Trimethylglycine

Trimethylglycine (TMG) is a molecule which, structurally, is the amino acid Glycine with three methyl groups attached to it. It is known as a 'betaine' molecule (a category of molecules), but because it was the first dietary betaine discovered (from Beet Root) and it is the most popular molecule referred to as a betaine, the terms ‘trimethylglycine’ and ‘betaine’ are used interchangeably.

Betaine functions very closely with choline, folic acid, vitamin B12 and a form of the amino acid methionine known as S-adenosylmethionine (SAMe). All of these compounds function as "methyl donors." They carry and donate methyl molecules to facilitate necessary chemical processes.

The donation of methyl groups by betaine is very important to proper liver function, cellular replication, and detoxification reactions. Betaine also plays a role in the manufacture of carnitine and serves to protect the kidneys from damage.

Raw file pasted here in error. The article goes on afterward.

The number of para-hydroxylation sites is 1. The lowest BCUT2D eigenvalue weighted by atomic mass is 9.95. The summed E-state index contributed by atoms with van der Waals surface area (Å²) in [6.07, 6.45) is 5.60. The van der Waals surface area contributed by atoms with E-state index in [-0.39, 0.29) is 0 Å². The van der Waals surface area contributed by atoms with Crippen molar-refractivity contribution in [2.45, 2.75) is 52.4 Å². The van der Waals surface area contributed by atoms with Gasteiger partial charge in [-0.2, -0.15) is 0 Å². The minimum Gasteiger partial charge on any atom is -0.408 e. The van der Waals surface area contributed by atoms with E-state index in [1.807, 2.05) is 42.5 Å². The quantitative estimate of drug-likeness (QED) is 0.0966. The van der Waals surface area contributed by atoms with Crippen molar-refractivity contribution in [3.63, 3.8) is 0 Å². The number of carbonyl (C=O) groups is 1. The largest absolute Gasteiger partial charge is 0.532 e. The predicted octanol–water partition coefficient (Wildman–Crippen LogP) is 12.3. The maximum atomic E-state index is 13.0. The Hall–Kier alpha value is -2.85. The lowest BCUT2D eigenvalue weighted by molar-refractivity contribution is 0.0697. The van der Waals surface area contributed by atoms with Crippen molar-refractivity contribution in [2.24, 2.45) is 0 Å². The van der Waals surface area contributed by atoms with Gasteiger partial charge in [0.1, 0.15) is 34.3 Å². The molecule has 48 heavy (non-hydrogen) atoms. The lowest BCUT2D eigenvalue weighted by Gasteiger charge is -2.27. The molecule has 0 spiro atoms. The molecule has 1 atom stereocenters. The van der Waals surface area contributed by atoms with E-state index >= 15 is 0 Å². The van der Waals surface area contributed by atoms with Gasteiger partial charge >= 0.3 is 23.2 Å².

Betaine is closely related to choline. The difference is that choline (tetramethylglycine) has four methyl groups attached to it. When choline donates one of these groups to another molecule, it becomes betaine (trimethylglycine). If betaine donates one of its methyl groups, then it becomes dimethylglycine.

The main mechanisms of betaine are either its usage as a methyl donor, where it either directly donates a methyl group to reduce homocysteine into L-methionine (seen as cardioprotective) or it increases bodily levels of S-Adenosyl Methionine (SAMe) or active folate molecules, and those two can then go on to donate methyl groups to other parts of the body. Due to this, supplementation of betaine is able to indirectly support whole-body methylation, and directly support a reduction in homocysteine (which is reliably observed following moderate to high dose supplementation). A study using large doses of betaine demonstrated its ability to lower homocysteine levels in humans. (https://www.ncbi.nlm.nih.gov/pmc/articles/PMC3610948/)

 

The other major mechanism is that betaine is as an osmolyte, or a molecule that is shuttled in and out of a cell to affect its hydration status. Similar to Creatine, increased intracellular concentrations of betaine promote cell hydration and resilience to stressors.